Discussion Regarding the Parent Company’s Operating Results
The auction’s Q1 loss accounted for only a small part of the consolidated Q1 loss to the parent company of $545,359 of which $321,438 represented non-cash expenses in connection with the accounting charges associated with transactions that occurred in 2006 and 2007, including the issuance of Common stock as grants or options for employee or outside director compensation, for warrants, for conversion of all the Company’s outstanding Preferred shares to Common shares, and $55,762 was incurred as additional depreciation and amortization by the parent company. While there have been no new issuances of options or warrants in 2008,  the $321,438 in non-cash operating expenses related to options and warrants issued under the Company’s 2007 Stock Incentive Plan are the ratable expense for Q1 2008 resulting from options and warrants issued in 2006 and 2007, but not yet fully vested or exercised.

There are no longer any Preferred shares issued or outstanding. The Company anticipates becoming cash flow positive upon the closing of the next acquisition which is currently under a signed Letter of Intent, and continuing to be self-sufficient thereafter. The closing of that acquisition is dependent upon successfully arranging the required funding, and then effecting a final definitive purchase agreement.  (See Note 2 to Financial Statements – Going Concern Considerations on Page F-5)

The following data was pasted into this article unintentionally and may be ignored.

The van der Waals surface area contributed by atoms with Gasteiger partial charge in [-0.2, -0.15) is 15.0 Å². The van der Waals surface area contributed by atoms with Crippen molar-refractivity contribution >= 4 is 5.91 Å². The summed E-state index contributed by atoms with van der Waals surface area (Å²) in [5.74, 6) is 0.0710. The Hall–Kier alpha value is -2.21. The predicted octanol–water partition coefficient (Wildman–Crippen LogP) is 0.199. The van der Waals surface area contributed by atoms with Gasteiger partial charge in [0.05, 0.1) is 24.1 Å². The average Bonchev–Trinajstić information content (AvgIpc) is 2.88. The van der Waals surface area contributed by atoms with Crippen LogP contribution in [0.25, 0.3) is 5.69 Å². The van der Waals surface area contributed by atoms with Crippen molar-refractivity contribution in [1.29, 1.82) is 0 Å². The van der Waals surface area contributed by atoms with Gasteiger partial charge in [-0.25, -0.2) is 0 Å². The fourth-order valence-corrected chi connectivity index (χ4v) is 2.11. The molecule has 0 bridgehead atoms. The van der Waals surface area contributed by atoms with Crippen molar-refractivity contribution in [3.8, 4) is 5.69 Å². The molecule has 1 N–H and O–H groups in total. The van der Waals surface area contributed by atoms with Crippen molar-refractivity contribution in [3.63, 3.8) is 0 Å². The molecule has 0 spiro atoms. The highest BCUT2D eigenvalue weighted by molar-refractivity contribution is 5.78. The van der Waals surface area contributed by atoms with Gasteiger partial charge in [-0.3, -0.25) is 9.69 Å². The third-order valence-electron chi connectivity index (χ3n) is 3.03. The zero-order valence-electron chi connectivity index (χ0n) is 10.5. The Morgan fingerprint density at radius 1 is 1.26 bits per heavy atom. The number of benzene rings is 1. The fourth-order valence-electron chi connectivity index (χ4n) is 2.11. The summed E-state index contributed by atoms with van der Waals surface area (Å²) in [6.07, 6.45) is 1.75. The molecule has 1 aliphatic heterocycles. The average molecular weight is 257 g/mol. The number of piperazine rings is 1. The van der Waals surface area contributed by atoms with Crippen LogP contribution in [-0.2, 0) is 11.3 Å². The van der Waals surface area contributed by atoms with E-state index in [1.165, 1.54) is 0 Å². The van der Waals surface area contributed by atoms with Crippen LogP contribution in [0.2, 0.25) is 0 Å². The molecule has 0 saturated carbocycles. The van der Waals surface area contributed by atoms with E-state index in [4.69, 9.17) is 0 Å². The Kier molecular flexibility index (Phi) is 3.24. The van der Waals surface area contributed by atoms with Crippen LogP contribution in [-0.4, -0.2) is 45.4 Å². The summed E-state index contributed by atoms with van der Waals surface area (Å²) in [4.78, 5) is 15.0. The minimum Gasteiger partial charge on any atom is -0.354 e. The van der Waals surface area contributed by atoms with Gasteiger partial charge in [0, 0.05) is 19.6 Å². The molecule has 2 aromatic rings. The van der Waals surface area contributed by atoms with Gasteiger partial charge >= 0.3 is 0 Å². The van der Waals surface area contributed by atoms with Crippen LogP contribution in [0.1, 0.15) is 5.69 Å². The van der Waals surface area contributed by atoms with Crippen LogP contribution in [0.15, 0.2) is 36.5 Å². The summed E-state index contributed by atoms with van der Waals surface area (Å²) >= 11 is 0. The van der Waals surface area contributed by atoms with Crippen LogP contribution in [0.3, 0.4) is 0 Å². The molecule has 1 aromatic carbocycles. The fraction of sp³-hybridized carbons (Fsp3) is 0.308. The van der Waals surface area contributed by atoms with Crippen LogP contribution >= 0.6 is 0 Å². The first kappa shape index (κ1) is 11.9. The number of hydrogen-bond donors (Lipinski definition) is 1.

The Company has experienced and expects to continue to experience fluctuations in its quarterly results of operations due to a number of factors, many of which are beyond the Company's control and which are common to the auto auction industry. Generally, the volume of vehicles sold at the Company's auctions is highest in the first and second calendar quarters of each year and slightly lower in the third quarter. Fourth quarter volume of vehicles sold is generally lower than all other quarters. This seasonality is affected by several factors including weather, the timing of used vehicles available for sale from selling customers, holidays, and the seasonality of the retail market for used vehicles, which affect the demand side of the auction industry. Used vehicle auction volumes tend to decline during prolonged periods of winter weather conditions. Among the other factors that have in the past and/or could in the future affect the Company's operating results are: general business conditions; trends in new and used vehicle sales and incentives, including wholesale used vehicle pricing; economic conditions including fuel prices and interest rate fluctuations; trends in the vehicle remarketing industry; the introduction of new competitors; competitive pricing pressures; and costs associated with the acquisition of businesses or technologies. As a result of the above factors, operations are subject to significant variability and uncertainty from quarter to quarter, and revenues and operating expenses related to volume will fluctuate accordingly on a quarterly basis.